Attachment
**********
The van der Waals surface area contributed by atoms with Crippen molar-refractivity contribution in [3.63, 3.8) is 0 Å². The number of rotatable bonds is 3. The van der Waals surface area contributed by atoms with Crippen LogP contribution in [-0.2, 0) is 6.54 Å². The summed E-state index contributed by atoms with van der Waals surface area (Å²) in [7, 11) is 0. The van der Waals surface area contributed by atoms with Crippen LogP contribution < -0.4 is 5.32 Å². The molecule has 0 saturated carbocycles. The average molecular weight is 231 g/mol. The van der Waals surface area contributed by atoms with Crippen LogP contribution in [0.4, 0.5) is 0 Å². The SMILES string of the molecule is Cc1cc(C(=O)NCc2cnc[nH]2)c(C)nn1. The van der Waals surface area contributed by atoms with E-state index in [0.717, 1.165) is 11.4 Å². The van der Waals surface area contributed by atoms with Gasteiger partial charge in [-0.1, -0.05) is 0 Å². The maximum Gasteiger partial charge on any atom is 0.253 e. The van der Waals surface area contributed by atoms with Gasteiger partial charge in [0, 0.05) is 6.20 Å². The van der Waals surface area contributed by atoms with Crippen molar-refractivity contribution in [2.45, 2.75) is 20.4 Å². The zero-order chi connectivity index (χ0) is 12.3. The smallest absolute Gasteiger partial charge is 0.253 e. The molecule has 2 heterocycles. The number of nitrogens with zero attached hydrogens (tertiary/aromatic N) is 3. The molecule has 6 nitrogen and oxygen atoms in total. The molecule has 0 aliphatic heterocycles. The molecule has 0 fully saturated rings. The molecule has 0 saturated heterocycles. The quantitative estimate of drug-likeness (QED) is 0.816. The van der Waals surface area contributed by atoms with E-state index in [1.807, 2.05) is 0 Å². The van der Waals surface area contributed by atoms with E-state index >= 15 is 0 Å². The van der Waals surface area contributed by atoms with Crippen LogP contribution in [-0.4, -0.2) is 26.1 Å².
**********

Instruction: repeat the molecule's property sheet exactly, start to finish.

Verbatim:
The van der Waals surface area contributed by atoms with Crippen molar-refractivity contribution in [3.63, 3.8) is 0 Å². The number of rotatable bonds is 3. The van der Waals surface area contributed by atoms with Crippen LogP contribution in [-0.2, 0) is 6.54 Å². The summed E-state index contributed by atoms with van der Waals surface area (Å²) in [7, 11) is 0. The van der Waals surface area contributed by atoms with Crippen LogP contribution < -0.4 is 5.32 Å². The molecule has 0 saturated carbocycles. The average molecular weight is 231 g/mol. The van der Waals surface area contributed by atoms with Crippen LogP contribution in [0.4, 0.5) is 0 Å². The SMILES string of the molecule is Cc1cc(C(=O)NCc2cnc[nH]2)c(C)nn1. The van der Waals surface area contributed by atoms with E-state index in [0.717, 1.165) is 11.4 Å². The van der Waals surface area contributed by atoms with Gasteiger partial charge in [-0.1, -0.05) is 0 Å². The maximum Gasteiger partial charge on any atom is 0.253 e. The van der Waals surface area contributed by atoms with Gasteiger partial charge in [0, 0.05) is 6.20 Å². The van der Waals surface area contributed by atoms with Crippen molar-refractivity contribution in [2.45, 2.75) is 20.4 Å². The zero-order chi connectivity index (χ0) is 12.3. The smallest absolute Gasteiger partial charge is 0.253 e. The molecule has 2 heterocycles. The number of nitrogens with zero attached hydrogens (tertiary/aromatic N) is 3. The molecule has 6 nitrogen and oxygen atoms in total. The molecule has 0 aliphatic heterocycles. The molecule has 0 fully saturated rings. The molecule has 0 saturated heterocycles. The quantitative estimate of drug-likeness (QED) is 0.816. The van der Waals surface area contributed by atoms with E-state index in [1.807, 2.05) is 0 Å². The van der Waals surface area contributed by atoms with E-state index >= 15 is 0 Å². The van der Waals surface area contributed by atoms with Crippen LogP contribution in [-0.4, -0.2) is 26.1 Å².